Whether you buy into it or not, this will at least get you up to speed on the strengths and weaknesses of this theory.


[1] P.G. Ferreira1 and G.D. Starkman, Science v.326, p.812 (2009).

Friday, November 06, 2009

The Physics of Ski Moguls

Here's a chance for you to learn about ski moguls, those "bump in the snow" thingies that you see on ski slopes that only make news during the Olympics, at least to me. I didn't realize there was a minor mystery to them till I read this.


Thursday, November 05, 2009

A Chunk of Baguette Stalled the LHC?

OK, this is way too ridiculous that you just can't make it up.

Scientists at the CERN particle physics laboratory in Geneva noticed that the system’s carefully monitored temperatures were creeping up.

Further investigation into the failure of a cryogenic cooling plant revealed an unusual impediment. A piece of crusty bread had paralysed a high voltage installation that should have been powering the cooling unit.

Oy vey!!!

Luckily, this isn't anything major, just a minor setback. But really, now small things like this will make the news. It means that they are on center stage and every little thing will get reported.


Statement on Research Experiences for Undergraduates

The American Association of Physics Teachers (AAPT) Executive Board has released a statement on research experiences for undergraduate physics majors.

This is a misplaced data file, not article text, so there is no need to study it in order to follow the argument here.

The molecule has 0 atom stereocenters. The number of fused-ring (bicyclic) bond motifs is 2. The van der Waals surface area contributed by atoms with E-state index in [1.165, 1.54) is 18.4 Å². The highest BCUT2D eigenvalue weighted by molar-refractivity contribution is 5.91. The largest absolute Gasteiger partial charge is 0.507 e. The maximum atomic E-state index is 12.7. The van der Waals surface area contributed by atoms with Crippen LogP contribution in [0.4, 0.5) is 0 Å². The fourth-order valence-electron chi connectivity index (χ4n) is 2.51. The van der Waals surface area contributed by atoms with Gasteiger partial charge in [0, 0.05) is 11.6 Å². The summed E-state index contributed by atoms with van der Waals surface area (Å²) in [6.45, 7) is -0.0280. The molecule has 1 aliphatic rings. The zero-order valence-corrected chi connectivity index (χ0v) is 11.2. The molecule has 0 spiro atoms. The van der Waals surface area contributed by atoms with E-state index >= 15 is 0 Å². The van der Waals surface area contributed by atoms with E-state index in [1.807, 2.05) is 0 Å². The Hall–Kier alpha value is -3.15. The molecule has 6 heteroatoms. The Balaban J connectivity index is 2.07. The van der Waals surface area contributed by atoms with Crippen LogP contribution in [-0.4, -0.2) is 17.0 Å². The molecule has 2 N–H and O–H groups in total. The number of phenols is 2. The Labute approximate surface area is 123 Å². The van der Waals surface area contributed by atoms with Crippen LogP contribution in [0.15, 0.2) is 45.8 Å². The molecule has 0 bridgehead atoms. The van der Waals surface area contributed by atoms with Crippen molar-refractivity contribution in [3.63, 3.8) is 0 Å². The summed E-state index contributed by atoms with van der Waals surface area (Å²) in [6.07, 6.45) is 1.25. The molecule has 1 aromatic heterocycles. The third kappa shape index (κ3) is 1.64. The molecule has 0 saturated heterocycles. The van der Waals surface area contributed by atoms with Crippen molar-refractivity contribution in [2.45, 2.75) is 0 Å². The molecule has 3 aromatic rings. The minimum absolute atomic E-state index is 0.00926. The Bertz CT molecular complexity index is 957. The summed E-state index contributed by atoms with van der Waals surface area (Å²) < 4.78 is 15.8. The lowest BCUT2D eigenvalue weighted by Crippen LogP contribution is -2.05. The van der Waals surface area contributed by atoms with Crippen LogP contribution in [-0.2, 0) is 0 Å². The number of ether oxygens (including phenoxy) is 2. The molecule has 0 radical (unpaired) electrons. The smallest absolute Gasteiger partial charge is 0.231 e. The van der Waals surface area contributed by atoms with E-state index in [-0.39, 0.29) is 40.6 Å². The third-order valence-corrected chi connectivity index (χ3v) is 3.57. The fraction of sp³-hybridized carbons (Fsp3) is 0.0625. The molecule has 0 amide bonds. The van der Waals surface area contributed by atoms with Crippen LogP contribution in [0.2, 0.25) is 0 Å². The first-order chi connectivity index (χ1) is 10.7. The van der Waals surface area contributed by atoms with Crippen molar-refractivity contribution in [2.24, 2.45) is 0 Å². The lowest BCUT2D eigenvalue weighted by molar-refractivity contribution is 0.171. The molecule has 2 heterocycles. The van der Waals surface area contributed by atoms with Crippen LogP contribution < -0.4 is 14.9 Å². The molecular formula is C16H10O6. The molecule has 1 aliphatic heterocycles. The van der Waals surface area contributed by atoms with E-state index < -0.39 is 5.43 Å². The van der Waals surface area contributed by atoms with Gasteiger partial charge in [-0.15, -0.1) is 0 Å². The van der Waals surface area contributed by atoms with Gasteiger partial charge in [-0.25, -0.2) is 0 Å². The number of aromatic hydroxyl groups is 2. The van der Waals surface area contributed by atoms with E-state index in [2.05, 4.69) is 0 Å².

The American Association of Physics Teachers urges that every physics and astronomy department provide its majors and potential physics majors with the opportunities and encouragement to engage in a meaningful and appropriate undergraduate research experience.


From my perspective, the "meaningful and appropriate" part of undergraduate research experience isn't just about doing "new" work or publishing some amazing discovery. That's just a bonus. What is more important is that the student learns the technique and procedure, and even more important, learns to think things through and be systematic in doing something. Those are skills that can only be acquired, not taught, and they transcend beyond just doing physics research. To me, those are the more important aspect out of doing research work that the student can acquire.


The Physics of Free-Throw Shooting

This discussion keeps popping up now and then. Recall that I've mentioned an article that suggests that throwing "granny style" might actually increase the chance of making a basket in basketball. Now comes another research on the mechanics of free-throw shooting that studies this a little bit more.

There is a difference though because the starting conditions are different, i.e. they're not studying the best way to do the free-throw, i.e. underhand or overhead.

The engineers used a men’s basketball for the study; it is heavier and a bit larger than basketballs used in women’s games. They also assumed that the basketball player doing the shooting was 6 feet 6 inches tall, and that he released the ball 6 inches above his head, so the “release height” was set to 7 feet. The free-throw line is 15 feet from the backboard, a cylinder-shaped opening that is 10 feet off the ground. Though it looks smaller, the diameter of a regulation basketball hoop is 18 inches; the diameter of a men’s basketball is a bit more than 9 inches.

So they are already starting with the assumption that one is launching the ball overhead.


Wednesday, November 04, 2009

Creationist Refutes Darwin’s Evolutionary Theory